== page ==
I have a bad habit. When someone recommends a book or – especially – a short story that they adore, I just click onto my expansive library site and order it. Sometimes this results in an insurmountable pile of books next to my bed. Sometimes this results in reading so many books at one time (including those I listen to in the car) that I end up finishing none of them.
Someone on Facebook mentioned a brilliant short story by Langston Hughes, a writer well-known for his poetry but whose prose I adore and admire. (I don’t read much poetry unless it’s by Verandah Porche or Charles Coe.) I had to do quite a search until I found a collection that contained that story. By the time my branch procured it from whichever other library in its network held The Ways of White Folks, I had forgotten which story I was intending to read. So I’ve read them all.
I have heard Black people say often that their survival can depend on knowing with precision the ways of white people, while keeping in mind that too often white people don’t have a clue about the sub-texts of Black lives. These stories are bulging with insights into white attitudes, into conscious (“Home”) and unconscious (“Poor Little Black Fellow”) racism. Hughes infiltrates deeply into the psyche of race during the 1920s-30s and by talking about white people, reveals something profound about the environment in which Black Americans must function. (Photo: Gordon Parks 1943)
I saw Toni Morrison, another writer I hold in high regard, speak when she was promoting her book Home. I wrote about the experience including this: “When asked how she achieves her books’ unique points of view, she said, “To take away the gaze of the white male. Once you take that out, the whole world opens up.” She suggested that this is a common approach of top black women writers, but not of African-American male writers, who are more likely to be wrestling with a prominent white male character.”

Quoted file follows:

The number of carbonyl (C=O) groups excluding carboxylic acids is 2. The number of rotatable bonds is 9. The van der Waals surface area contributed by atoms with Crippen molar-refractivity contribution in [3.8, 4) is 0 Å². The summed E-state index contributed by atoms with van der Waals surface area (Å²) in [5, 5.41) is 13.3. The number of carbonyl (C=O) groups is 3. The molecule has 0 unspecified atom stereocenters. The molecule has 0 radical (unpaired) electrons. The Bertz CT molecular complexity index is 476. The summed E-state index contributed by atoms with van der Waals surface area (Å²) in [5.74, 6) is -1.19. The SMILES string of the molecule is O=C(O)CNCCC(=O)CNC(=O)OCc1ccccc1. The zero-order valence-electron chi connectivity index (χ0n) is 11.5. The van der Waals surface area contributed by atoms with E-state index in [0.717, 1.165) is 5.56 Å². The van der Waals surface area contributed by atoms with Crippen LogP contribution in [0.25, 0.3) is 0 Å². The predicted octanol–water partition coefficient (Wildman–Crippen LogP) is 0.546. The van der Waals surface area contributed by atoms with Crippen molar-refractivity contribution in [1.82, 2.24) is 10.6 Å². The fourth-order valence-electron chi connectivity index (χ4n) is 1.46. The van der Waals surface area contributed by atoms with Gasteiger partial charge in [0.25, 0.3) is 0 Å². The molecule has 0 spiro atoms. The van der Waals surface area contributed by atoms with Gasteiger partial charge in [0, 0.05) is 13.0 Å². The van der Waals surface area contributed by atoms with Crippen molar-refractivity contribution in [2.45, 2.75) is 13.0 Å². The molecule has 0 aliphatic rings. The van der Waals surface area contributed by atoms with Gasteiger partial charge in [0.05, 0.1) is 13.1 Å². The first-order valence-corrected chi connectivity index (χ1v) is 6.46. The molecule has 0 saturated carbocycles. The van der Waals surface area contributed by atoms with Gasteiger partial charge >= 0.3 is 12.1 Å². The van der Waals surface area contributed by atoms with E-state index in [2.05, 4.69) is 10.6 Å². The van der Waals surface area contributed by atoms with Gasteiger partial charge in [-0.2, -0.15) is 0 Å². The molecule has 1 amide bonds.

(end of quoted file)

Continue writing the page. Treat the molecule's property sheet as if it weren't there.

Langston Hughes does wrestle with white men in some of the stories in this collection. However, in several important stories, Hughes also speaks from the point of view of kindly bourgeoisie white women who take a talented young Black person under their wing with copious expectations and self-satisfaction. Check out the powerful “The Blues I’m Playing” for the interplay between the talented, independent-minded pianist Oceola Jones and her patron Mrs. Dora Ellsworth. Class, in fact, figures quite broadly in these stories, a number of which focus on characters who are musicians. The exploitation of Black women’s bodies is another strong theme as well, not the least in “Red-Headed Baby,” as painful a read as any story in this book.
Thanks to whomever it was that sent me on the search that led to this volume. I hope that I’m paying back the favor by encouraging others to read The Ways of White Folks.